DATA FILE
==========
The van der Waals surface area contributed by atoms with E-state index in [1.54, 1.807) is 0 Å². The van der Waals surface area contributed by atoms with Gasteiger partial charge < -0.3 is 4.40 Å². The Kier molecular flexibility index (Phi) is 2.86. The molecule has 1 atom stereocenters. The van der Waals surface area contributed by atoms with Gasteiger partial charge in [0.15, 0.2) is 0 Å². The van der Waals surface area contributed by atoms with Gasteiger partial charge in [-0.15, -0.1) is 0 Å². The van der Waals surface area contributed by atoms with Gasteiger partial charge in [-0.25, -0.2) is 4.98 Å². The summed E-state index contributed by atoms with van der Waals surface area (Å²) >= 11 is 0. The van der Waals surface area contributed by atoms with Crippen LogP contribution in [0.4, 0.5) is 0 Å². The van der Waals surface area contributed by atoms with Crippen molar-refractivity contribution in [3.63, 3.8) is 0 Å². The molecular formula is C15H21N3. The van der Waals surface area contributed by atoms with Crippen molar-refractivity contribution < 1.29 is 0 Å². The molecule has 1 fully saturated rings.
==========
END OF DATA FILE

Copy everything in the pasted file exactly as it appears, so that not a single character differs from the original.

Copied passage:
The van der Waals surface area contributed by atoms with E-state index in [1.54, 1.807) is 0 Å². The van der Waals surface area contributed by atoms with Gasteiger partial charge < -0.3 is 4.40 Å². The Kier molecular flexibility index (Phi) is 2.86. The molecule has 1 atom stereocenters. The van der Waals surface area contributed by atoms with Gasteiger partial charge in [0.15, 0.2) is 0 Å². The van der Waals surface area contributed by atoms with Gasteiger partial charge in [-0.15, -0.1) is 0 Å². The van der Waals surface area contributed by atoms with Gasteiger partial charge in [-0.25, -0.2) is 4.98 Å². The summed E-state index contributed by atoms with van der Waals surface area (Å²) >= 11 is 0. The van der Waals surface area contributed by atoms with Crippen LogP contribution in [0.4, 0.5) is 0 Å². The van der Waals surface area contributed by atoms with Crippen molar-refractivity contribution in [3.63, 3.8) is 0 Å². The molecular formula is C15H21N3. The van der Waals surface area contributed by atoms with Crippen molar-refractivity contribution < 1.29 is 0 Å². The molecule has 1 fully saturated rings.